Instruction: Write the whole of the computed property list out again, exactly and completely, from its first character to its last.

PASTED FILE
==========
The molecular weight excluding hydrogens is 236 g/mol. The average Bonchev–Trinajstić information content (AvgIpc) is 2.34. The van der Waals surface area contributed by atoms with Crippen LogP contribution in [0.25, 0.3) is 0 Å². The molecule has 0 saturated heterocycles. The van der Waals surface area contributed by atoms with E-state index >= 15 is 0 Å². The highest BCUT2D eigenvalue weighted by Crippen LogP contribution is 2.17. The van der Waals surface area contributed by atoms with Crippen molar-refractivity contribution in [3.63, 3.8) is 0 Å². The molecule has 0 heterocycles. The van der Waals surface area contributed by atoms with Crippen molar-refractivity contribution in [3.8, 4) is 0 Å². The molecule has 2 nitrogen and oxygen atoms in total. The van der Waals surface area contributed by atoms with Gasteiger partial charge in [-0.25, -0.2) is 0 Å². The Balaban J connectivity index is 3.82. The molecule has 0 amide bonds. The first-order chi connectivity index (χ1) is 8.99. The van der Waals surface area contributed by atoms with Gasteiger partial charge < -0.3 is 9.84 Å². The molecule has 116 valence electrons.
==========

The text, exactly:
The molecular weight excluding hydrogens is 236 g/mol. The average Bonchev–Trinajstić information content (AvgIpc) is 2.34. The van der Waals surface area contributed by atoms with Crippen LogP contribution in [0.25, 0.3) is 0 Å². The molecule has 0 saturated heterocycles. The van der Waals surface area contributed by atoms with E-state index >= 15 is 0 Å². The highest BCUT2D eigenvalue weighted by Crippen LogP contribution is 2.17. The van der Waals surface area contributed by atoms with Crippen molar-refractivity contribution in [3.63, 3.8) is 0 Å². The molecule has 0 heterocycles. The van der Waals surface area contributed by atoms with Crippen molar-refractivity contribution in [3.8, 4) is 0 Å². The molecule has 2 nitrogen and oxygen atoms in total. The van der Waals surface area contributed by atoms with Gasteiger partial charge in [-0.25, -0.2) is 0 Å². The Balaban J connectivity index is 3.82. The molecule has 0 amide bonds. The first-order chi connectivity index (χ1) is 8.99. The van der Waals surface area contributed by atoms with Gasteiger partial charge < -0.3 is 9.84 Å². The molecule has 116 valence electrons.